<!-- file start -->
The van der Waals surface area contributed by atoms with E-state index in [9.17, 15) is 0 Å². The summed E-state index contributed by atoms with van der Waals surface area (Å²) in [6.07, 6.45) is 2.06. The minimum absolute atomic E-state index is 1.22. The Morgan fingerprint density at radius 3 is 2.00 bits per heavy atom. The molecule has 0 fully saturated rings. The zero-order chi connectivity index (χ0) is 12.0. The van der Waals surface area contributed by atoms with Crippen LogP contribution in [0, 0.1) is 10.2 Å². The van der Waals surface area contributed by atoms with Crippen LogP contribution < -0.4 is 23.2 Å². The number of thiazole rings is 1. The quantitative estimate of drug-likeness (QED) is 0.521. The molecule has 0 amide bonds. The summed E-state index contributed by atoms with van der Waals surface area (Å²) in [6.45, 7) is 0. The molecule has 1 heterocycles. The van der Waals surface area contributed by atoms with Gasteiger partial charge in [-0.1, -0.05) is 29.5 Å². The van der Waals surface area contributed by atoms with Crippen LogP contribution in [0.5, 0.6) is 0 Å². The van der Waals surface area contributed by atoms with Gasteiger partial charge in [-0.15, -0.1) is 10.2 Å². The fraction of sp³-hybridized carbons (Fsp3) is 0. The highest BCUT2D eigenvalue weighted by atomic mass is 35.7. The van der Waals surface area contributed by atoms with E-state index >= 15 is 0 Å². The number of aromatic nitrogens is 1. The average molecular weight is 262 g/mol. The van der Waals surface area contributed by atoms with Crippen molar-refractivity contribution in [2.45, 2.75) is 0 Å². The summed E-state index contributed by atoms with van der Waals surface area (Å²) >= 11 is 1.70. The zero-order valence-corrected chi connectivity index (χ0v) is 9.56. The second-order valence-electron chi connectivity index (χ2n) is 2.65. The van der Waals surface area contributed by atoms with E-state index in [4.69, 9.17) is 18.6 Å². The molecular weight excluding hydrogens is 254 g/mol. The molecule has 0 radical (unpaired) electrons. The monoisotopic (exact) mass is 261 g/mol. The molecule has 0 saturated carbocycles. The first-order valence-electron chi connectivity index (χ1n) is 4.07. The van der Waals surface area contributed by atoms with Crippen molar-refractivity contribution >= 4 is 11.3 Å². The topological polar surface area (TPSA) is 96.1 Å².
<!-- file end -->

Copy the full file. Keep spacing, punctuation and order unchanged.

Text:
The van der Waals surface area contributed by atoms with E-state index in [9.17, 15) is 0 Å². The summed E-state index contributed by atoms with van der Waals surface area (Å²) in [6.07, 6.45) is 2.06. The minimum absolute atomic E-state index is 1.22. The Morgan fingerprint density at radius 3 is 2.00 bits per heavy atom. The molecule has 0 fully saturated rings. The zero-order chi connectivity index (χ0) is 12.0. The van der Waals surface area contributed by atoms with Crippen LogP contribution in [0, 0.1) is 10.2 Å². The van der Waals surface area contributed by atoms with Crippen LogP contribution < -0.4 is 23.2 Å². The number of thiazole rings is 1. The quantitative estimate of drug-likeness (QED) is 0.521. The molecule has 0 amide bonds. The summed E-state index contributed by atoms with van der Waals surface area (Å²) in [6.45, 7) is 0. The molecule has 1 heterocycles. The van der Waals surface area contributed by atoms with Gasteiger partial charge in [-0.1, -0.05) is 29.5 Å². The van der Waals surface area contributed by atoms with Crippen LogP contribution in [0.5, 0.6) is 0 Å². The van der Waals surface area contributed by atoms with Gasteiger partial charge in [-0.15, -0.1) is 10.2 Å². The fraction of sp³-hybridized carbons (Fsp3) is 0. The highest BCUT2D eigenvalue weighted by atomic mass is 35.7. The van der Waals surface area contributed by atoms with E-state index >= 15 is 0 Å². The number of aromatic nitrogens is 1. The average molecular weight is 262 g/mol. The van der Waals surface area contributed by atoms with Crippen molar-refractivity contribution in [2.45, 2.75) is 0 Å². The summed E-state index contributed by atoms with van der Waals surface area (Å²) >= 11 is 1.70. The zero-order valence-corrected chi connectivity index (χ0v) is 9.56. The second-order valence-electron chi connectivity index (χ2n) is 2.65. The van der Waals surface area contributed by atoms with E-state index in [4.69, 9.17) is 18.6 Å². The molecular weight excluding hydrogens is 254 g/mol. The molecule has 0 radical (unpaired) electrons. The monoisotopic (exact) mass is 261 g/mol. The molecule has 0 saturated carbocycles. The first-order valence-electron chi connectivity index (χ1n) is 4.07. The van der Waals surface area contributed by atoms with Crippen molar-refractivity contribution >= 4 is 11.3 Å². The topological polar surface area (TPSA) is 96.1 Å².